Incognito: The Secret Lives of the Brain

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Overview

If the conscious mind—the part you consider you—accounts for only a tiny fraction of the brain’s function, what is all the rest doing? This is the question that David Eagleman—renowned neuroscientist and acclaimed author of Sum—answers in a book as accessible and entertaining as it is deeply informed by startling, up-to-the-minute research.
 
Our behavior, thoughts, and experiences are inseparably yoked to a vast, wet, electrochemical network called the nervous system. The machinery is utterly alien to us, and yet, somehow, it is us. In this dazzling journey, David Eagleman plumbs the depths of the brain to illuminate surprising mysteries: Why does the conscious mind know so little about itself? Why can your foot jump halfway to the brake pedal before you become consciously aware of danger ahead? What do Odysseus and the subprime mortgage meltdown have in common? Why do strippers make more money at certain times of the month? Why are people whose name begins with J more likely to marry other people whose name begins with J? Why did Thomas Edison electrocute an elephant? Why is it so difficult to keep a secret?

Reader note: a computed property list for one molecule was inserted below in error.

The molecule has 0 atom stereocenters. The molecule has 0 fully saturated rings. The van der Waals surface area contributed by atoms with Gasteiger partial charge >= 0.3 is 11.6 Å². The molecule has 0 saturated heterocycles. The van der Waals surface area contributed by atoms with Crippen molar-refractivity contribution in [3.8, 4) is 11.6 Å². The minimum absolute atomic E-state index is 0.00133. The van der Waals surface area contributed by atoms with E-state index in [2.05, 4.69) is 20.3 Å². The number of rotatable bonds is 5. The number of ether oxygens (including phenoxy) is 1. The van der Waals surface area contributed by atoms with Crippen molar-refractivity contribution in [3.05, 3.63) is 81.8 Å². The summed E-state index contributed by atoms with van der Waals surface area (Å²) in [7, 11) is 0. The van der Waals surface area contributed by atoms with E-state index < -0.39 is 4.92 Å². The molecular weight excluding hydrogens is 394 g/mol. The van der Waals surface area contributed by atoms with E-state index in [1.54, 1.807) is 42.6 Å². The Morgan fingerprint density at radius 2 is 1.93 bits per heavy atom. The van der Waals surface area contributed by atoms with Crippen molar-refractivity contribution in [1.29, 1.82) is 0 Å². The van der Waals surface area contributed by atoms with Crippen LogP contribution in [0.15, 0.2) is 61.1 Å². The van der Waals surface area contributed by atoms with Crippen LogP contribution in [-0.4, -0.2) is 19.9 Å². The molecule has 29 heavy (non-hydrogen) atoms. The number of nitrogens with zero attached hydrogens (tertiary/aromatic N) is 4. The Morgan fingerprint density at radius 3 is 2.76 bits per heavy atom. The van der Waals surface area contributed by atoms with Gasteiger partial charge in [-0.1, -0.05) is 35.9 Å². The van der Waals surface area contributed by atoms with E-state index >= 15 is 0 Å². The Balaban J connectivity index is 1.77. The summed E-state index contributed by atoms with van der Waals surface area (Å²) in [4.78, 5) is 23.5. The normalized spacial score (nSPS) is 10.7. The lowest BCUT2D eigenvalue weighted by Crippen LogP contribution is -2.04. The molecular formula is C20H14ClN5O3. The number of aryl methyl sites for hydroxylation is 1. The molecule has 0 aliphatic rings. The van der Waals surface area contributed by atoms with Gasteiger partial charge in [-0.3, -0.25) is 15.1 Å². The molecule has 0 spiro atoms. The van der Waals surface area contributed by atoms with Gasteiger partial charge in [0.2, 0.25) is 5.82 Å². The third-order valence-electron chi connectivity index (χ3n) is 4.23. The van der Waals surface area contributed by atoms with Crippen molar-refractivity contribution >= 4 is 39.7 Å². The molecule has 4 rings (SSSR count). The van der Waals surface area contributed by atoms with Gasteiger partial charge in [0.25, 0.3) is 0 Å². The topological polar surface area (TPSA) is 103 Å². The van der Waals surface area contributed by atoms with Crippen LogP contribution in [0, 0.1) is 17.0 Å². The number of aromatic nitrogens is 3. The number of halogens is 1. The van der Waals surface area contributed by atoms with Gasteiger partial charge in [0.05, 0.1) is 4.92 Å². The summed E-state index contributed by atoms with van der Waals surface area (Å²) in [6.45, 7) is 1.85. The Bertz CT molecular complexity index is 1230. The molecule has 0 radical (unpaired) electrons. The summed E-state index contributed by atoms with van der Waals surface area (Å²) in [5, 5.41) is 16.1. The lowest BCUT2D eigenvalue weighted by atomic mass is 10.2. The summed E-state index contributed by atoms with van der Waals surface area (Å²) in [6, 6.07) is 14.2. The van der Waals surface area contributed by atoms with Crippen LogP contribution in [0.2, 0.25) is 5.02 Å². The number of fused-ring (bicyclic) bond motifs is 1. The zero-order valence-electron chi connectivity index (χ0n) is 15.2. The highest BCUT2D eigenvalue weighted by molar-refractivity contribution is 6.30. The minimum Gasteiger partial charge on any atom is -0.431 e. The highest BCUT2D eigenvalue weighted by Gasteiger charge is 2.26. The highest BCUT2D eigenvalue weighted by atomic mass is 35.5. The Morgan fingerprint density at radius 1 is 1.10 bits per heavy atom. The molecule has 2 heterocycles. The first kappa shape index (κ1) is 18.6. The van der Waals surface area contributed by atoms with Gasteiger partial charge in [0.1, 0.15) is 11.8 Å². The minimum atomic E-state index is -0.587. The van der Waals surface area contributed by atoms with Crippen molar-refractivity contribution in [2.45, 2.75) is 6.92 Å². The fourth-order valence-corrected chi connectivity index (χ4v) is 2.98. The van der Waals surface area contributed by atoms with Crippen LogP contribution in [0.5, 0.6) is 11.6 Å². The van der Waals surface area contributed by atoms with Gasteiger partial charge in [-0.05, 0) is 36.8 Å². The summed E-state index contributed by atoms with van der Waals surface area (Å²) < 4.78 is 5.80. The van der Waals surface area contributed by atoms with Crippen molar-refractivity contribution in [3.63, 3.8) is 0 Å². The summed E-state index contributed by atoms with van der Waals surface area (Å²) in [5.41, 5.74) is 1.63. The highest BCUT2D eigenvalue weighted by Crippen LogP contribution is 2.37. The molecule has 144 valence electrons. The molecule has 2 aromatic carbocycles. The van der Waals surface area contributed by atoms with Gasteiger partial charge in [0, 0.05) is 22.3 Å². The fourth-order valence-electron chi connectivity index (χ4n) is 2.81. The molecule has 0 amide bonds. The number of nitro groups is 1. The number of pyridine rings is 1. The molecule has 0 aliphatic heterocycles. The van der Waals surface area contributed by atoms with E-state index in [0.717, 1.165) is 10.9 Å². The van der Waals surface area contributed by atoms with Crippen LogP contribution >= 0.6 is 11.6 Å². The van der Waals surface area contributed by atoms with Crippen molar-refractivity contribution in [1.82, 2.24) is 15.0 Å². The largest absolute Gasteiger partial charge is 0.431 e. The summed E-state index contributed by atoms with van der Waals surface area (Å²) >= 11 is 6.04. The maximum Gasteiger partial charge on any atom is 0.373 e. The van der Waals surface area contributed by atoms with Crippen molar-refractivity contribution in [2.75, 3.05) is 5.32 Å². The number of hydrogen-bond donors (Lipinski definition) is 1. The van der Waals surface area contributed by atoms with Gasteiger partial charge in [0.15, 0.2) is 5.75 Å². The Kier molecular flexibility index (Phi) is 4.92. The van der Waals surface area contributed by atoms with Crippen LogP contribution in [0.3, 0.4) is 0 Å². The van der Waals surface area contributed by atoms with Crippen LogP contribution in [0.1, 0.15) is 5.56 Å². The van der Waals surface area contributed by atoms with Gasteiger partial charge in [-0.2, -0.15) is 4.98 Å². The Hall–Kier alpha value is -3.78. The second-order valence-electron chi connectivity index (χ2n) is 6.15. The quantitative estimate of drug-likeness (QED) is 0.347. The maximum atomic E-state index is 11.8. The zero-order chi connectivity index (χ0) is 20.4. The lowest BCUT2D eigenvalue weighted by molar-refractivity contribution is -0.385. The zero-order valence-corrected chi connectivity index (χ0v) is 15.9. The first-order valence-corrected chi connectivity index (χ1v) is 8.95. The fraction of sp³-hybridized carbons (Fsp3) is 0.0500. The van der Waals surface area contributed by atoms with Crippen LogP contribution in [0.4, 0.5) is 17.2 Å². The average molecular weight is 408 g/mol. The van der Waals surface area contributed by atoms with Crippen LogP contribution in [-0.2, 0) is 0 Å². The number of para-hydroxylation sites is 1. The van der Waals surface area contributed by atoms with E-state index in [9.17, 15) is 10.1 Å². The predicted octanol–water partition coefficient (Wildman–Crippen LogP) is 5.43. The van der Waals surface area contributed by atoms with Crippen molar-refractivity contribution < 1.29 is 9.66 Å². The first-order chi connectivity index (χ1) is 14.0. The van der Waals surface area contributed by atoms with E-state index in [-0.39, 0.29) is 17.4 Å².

This mind-blowing voyage into the inner cosmos includes stopovers in mate-selection, synesthesia, beauty, free will, infidelity, artificial intelligence, visual illusions, dreams, and the future of criminal law. Throughout, Eagleman helps us understand how our perceptions of ourselves and our world result from the hidden workings of the most wondrous thing we have ever encountered: the human brain.
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Editorial Reviews

From Barnes & Noble

This book helps answer the question that is frequently asked when an expert tells us that our conscious mind comprises only a tiny fraction of our working brain: What are the rest of my 160-190 billion brain cells doing? Neuroscientist/author David Eagleman (Sum; Wednesday Is Indigo Blue) is superbly positioned to plumb the depths of our subterranean mental processes. Drawing on cutting-edge research, his exploration illuminates real world decision-making, with examples that include everything from the mortgage meltdown and mating preferences to the fluctuating incomes of pole dancers. A provocative read for fans of Malcolm Gladwell.

Kirkus Reviews

An up-to-date examination of what used to be called the mind-body problem.